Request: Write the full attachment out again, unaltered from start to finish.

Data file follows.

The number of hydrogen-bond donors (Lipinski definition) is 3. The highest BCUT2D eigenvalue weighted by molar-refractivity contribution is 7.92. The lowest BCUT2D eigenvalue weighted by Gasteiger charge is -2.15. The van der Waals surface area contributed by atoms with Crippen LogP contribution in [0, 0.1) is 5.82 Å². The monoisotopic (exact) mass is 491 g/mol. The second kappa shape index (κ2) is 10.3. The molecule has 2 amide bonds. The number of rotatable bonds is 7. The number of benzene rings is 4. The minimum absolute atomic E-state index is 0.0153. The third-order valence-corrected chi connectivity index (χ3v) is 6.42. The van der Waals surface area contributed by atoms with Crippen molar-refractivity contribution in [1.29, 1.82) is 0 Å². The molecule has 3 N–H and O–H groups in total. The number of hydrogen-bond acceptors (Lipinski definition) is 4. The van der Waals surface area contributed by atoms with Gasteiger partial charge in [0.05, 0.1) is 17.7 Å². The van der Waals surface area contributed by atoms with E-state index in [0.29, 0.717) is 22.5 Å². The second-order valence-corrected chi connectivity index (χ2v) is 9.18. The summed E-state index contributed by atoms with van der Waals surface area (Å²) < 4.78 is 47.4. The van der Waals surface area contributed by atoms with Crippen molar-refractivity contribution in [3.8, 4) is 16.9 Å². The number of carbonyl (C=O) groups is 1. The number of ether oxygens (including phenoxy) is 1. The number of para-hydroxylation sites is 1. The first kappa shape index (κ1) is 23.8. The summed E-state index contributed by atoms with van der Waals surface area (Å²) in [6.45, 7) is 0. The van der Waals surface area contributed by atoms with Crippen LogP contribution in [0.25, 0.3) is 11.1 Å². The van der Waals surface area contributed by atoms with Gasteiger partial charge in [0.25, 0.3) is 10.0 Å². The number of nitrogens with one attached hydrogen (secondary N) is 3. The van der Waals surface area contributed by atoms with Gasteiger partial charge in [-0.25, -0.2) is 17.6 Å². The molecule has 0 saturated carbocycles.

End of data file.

The number of hydrogen-bond donors (Lipinski definition) is 3. The highest BCUT2D eigenvalue weighted by molar-refractivity contribution is 7.92. The lowest BCUT2D eigenvalue weighted by Gasteiger charge is -2.15. The van der Waals surface area contributed by atoms with Crippen LogP contribution in [0, 0.1) is 5.82 Å². The monoisotopic (exact) mass is 491 g/mol. The second kappa shape index (κ2) is 10.3. The molecule has 2 amide bonds. The number of rotatable bonds is 7. The number of benzene rings is 4. The minimum absolute atomic E-state index is 0.0153. The third-order valence-corrected chi connectivity index (χ3v) is 6.42. The van der Waals surface area contributed by atoms with Crippen molar-refractivity contribution in [1.29, 1.82) is 0 Å². The molecule has 3 N–H and O–H groups in total. The number of hydrogen-bond acceptors (Lipinski definition) is 4. The van der Waals surface area contributed by atoms with Gasteiger partial charge in [0.05, 0.1) is 17.7 Å². The van der Waals surface area contributed by atoms with E-state index in [0.29, 0.717) is 22.5 Å². The second-order valence-corrected chi connectivity index (χ2v) is 9.18. The summed E-state index contributed by atoms with van der Waals surface area (Å²) < 4.78 is 47.4. The van der Waals surface area contributed by atoms with Crippen molar-refractivity contribution in [3.8, 4) is 16.9 Å². The number of carbonyl (C=O) groups is 1. The number of ether oxygens (including phenoxy) is 1. The number of para-hydroxylation sites is 1. The first kappa shape index (κ1) is 23.8. The summed E-state index contributed by atoms with van der Waals surface area (Å²) in [6.45, 7) is 0. The van der Waals surface area contributed by atoms with Crippen LogP contribution in [0.25, 0.3) is 11.1 Å². The van der Waals surface area contributed by atoms with Gasteiger partial charge in [0.25, 0.3) is 10.0 Å². The number of nitrogens with one attached hydrogen (secondary N) is 3. The van der Waals surface area contributed by atoms with Gasteiger partial charge in [-0.25, -0.2) is 17.6 Å². The molecule has 0 saturated carbocycles.